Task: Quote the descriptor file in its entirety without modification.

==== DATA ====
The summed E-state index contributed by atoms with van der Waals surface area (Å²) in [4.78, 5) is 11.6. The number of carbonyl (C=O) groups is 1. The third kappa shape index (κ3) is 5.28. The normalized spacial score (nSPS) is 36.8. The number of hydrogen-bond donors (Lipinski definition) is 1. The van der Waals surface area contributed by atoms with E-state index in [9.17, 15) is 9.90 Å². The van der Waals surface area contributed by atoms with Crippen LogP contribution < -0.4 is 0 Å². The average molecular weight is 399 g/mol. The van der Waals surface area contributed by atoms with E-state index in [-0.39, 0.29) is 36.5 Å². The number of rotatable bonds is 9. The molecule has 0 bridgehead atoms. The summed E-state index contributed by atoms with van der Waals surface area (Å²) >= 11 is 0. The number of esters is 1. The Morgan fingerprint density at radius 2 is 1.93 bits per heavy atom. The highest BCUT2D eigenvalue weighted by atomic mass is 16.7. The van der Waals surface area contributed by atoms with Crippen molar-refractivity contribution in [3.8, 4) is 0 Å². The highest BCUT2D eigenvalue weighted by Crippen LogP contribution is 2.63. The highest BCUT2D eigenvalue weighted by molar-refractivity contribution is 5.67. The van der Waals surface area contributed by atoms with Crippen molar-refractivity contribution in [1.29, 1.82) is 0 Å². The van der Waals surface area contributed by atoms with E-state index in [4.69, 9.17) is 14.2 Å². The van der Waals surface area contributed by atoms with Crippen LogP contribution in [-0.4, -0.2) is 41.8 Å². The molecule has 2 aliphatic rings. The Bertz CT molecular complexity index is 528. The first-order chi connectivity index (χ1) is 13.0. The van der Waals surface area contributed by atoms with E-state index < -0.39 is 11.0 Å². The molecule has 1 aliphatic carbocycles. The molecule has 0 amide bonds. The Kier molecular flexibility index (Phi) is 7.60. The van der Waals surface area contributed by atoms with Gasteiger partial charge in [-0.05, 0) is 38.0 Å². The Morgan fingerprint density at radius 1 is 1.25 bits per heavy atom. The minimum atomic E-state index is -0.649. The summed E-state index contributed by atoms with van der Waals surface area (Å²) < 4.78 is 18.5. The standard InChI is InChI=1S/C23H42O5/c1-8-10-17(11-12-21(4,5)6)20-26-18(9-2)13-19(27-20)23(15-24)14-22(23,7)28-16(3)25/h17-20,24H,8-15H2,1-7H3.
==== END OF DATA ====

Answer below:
The summed E-state index contributed by atoms with van der Waals surface area (Å²) in [4.78, 5) is 11.6. The number of carbonyl (C=O) groups is 1. The third kappa shape index (κ3) is 5.28. The normalized spacial score (nSPS) is 36.8. The number of hydrogen-bond donors (Lipinski definition) is 1. The van der Waals surface area contributed by atoms with E-state index in [9.17, 15) is 9.90 Å². The van der Waals surface area contributed by atoms with Crippen LogP contribution < -0.4 is 0 Å². The average molecular weight is 399 g/mol. The van der Waals surface area contributed by atoms with E-state index in [-0.39, 0.29) is 36.5 Å². The number of rotatable bonds is 9. The molecule has 0 bridgehead atoms. The summed E-state index contributed by atoms with van der Waals surface area (Å²) >= 11 is 0. The number of esters is 1. The Morgan fingerprint density at radius 2 is 1.93 bits per heavy atom. The highest BCUT2D eigenvalue weighted by atomic mass is 16.7. The van der Waals surface area contributed by atoms with Crippen molar-refractivity contribution in [3.8, 4) is 0 Å². The highest BCUT2D eigenvalue weighted by Crippen LogP contribution is 2.63. The highest BCUT2D eigenvalue weighted by molar-refractivity contribution is 5.67. The van der Waals surface area contributed by atoms with Crippen molar-refractivity contribution in [1.29, 1.82) is 0 Å². The van der Waals surface area contributed by atoms with E-state index in [4.69, 9.17) is 14.2 Å². The van der Waals surface area contributed by atoms with Crippen LogP contribution in [-0.4, -0.2) is 41.8 Å². The molecule has 2 aliphatic rings. The Bertz CT molecular complexity index is 528. The first-order chi connectivity index (χ1) is 13.0. The van der Waals surface area contributed by atoms with E-state index < -0.39 is 11.0 Å². The molecule has 1 aliphatic carbocycles. The molecule has 0 amide bonds. The Kier molecular flexibility index (Phi) is 7.60. The van der Waals surface area contributed by atoms with Gasteiger partial charge in [-0.05, 0) is 38.0 Å². The Morgan fingerprint density at radius 1 is 1.25 bits per heavy atom. The minimum atomic E-state index is -0.649. The summed E-state index contributed by atoms with van der Waals surface area (Å²) < 4.78 is 18.5. The standard InChI is InChI=1S/C23H42O5/c1-8-10-17(11-12-21(4,5)6)20-26-18(9-2)13-19(27-20)23(15-24)14-22(23,7)28-16(3)25/h17-20,24H,8-15H2,1-7H3.